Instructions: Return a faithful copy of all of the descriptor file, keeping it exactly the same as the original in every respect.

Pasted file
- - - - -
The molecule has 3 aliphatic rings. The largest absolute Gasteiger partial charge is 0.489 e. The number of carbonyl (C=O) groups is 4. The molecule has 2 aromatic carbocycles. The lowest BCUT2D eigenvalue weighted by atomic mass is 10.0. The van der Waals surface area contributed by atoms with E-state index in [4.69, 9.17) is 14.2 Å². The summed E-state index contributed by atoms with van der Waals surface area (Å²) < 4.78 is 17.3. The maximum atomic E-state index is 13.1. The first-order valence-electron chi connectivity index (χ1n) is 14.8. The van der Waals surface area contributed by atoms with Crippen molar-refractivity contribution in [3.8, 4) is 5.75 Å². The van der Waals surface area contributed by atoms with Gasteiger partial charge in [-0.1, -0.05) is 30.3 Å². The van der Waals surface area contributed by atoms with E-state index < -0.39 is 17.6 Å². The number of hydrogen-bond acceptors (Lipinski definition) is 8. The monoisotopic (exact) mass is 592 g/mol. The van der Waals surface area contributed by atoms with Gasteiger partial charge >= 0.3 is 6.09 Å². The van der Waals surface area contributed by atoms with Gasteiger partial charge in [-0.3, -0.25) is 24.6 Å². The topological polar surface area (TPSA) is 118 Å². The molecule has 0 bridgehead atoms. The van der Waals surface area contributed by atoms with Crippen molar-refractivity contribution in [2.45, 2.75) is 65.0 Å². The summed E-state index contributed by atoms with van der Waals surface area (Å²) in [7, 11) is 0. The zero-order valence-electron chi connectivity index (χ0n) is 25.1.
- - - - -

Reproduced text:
The molecule has 3 aliphatic rings. The largest absolute Gasteiger partial charge is 0.489 e. The number of carbonyl (C=O) groups is 4. The molecule has 2 aromatic carbocycles. The lowest BCUT2D eigenvalue weighted by atomic mass is 10.0. The van der Waals surface area contributed by atoms with E-state index in [4.69, 9.17) is 14.2 Å². The summed E-state index contributed by atoms with van der Waals surface area (Å²) < 4.78 is 17.3. The maximum atomic E-state index is 13.1. The first-order valence-electron chi connectivity index (χ1n) is 14.8. The van der Waals surface area contributed by atoms with Crippen molar-refractivity contribution in [3.8, 4) is 5.75 Å². The van der Waals surface area contributed by atoms with Gasteiger partial charge in [-0.1, -0.05) is 30.3 Å². The van der Waals surface area contributed by atoms with E-state index < -0.39 is 17.6 Å². The number of hydrogen-bond acceptors (Lipinski definition) is 8. The monoisotopic (exact) mass is 592 g/mol. The van der Waals surface area contributed by atoms with Gasteiger partial charge >= 0.3 is 6.09 Å². The van der Waals surface area contributed by atoms with Gasteiger partial charge in [-0.3, -0.25) is 24.6 Å². The topological polar surface area (TPSA) is 118 Å². The molecule has 0 bridgehead atoms. The van der Waals surface area contributed by atoms with Crippen molar-refractivity contribution in [2.45, 2.75) is 65.0 Å². The summed E-state index contributed by atoms with van der Waals surface area (Å²) in [7, 11) is 0. The zero-order valence-electron chi connectivity index (χ0n) is 25.1.